Would Jesus Support Church Discipline?
- Sep 12, 2010
- Joe Bartemus
- Matthew 18:15-20
“If your brother sins against you, go and tell him his fault, between you and him alone. If he listens to you, you have gained your brother. 16 But if he does not listen, take one or two others along with you, that every charge may be established by the evidence of two or three witnesses. 17 If he refuses to listen to them, tell it to the church. And if he refuses to listen even to the church, let him be to you as a Gentile and a tax collector. 18 Truly, I say to you, whatever you bind on earth shall be bound in heaven, and whatever you loose on earth shall be loosed in heaven. 19 Again I say to you, if two of you agree on earth about anything they ask, it will be done for them by my Father in heaven. 20 For where two or three are gathered in my name, there am I among them.”
Today is September 12, 2010. A day like any other and fairly innocent. One day earlier on the calendar in 2001, a day was experienced that was unlike any other. It became well known with the “simple” label of 9/11. Do you remember where you where when the events of that day occurred? I was here at the church building and was called to the television to observe a bizarre clip of an airplane and the World Trade Center. No one knew exactly what was happening, but eventually the unthinkable was true—America was under attack. Here are a few observations that came out of these events that will set the stage for our text today:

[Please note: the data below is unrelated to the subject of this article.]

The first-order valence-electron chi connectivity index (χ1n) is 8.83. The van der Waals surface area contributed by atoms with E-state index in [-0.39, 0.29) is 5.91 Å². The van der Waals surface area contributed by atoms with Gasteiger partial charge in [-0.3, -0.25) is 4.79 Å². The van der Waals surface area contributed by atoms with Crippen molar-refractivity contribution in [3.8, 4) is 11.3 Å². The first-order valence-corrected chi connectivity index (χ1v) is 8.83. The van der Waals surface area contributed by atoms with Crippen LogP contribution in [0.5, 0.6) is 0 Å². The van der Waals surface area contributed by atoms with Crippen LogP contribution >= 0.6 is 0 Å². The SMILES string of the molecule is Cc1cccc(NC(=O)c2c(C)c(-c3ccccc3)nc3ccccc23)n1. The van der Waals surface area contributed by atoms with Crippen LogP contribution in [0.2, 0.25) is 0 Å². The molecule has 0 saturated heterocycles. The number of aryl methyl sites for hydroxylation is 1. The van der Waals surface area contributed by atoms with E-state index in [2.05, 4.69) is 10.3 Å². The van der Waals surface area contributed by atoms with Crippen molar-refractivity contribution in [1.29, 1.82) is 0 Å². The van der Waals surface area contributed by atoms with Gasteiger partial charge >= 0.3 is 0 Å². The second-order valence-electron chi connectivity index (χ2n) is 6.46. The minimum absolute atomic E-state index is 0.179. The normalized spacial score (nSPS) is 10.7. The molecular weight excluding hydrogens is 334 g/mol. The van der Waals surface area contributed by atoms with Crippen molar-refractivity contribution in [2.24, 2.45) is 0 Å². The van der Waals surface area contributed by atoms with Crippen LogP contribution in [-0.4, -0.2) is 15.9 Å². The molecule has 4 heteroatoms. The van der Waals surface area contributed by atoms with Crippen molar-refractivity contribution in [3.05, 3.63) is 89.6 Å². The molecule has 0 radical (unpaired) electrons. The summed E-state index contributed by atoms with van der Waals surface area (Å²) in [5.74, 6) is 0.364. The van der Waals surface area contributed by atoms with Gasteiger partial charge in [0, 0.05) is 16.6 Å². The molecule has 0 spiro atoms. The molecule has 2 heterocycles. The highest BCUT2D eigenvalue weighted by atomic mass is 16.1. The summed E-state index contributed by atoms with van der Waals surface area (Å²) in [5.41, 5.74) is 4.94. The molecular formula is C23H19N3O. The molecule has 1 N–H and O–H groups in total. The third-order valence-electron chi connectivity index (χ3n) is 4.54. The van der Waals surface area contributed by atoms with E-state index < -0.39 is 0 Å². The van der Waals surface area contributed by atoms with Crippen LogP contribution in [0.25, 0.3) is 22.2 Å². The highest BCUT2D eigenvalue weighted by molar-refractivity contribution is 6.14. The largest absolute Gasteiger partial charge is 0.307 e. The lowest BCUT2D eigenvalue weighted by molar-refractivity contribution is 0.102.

- Freedoms restricted—We are a country given to freedom. When we were threatened we gave up our freedoms and submitted to rigorous passenger searches for air flight, we shut down airlines and public transportation, and we appreciated strict security scrutiny to protect our lives. Freedom was conceded for safety.
- Individuality and privacy was secondary—We saw people acting more like a community than like individuals. People were helping others, the American flag was a symbol of solidarity—we needed and wanted each other. Let’s work at this together. We need each other.
- Purity—We wanted to find the offenders and have them brought to justice, and we wanted to put in systems that would prohibit this from happening ever again.
- No expense is too much—Compared to losing our lives, we as Americans were willing to spend much to protect ourselves and our country and our freedoms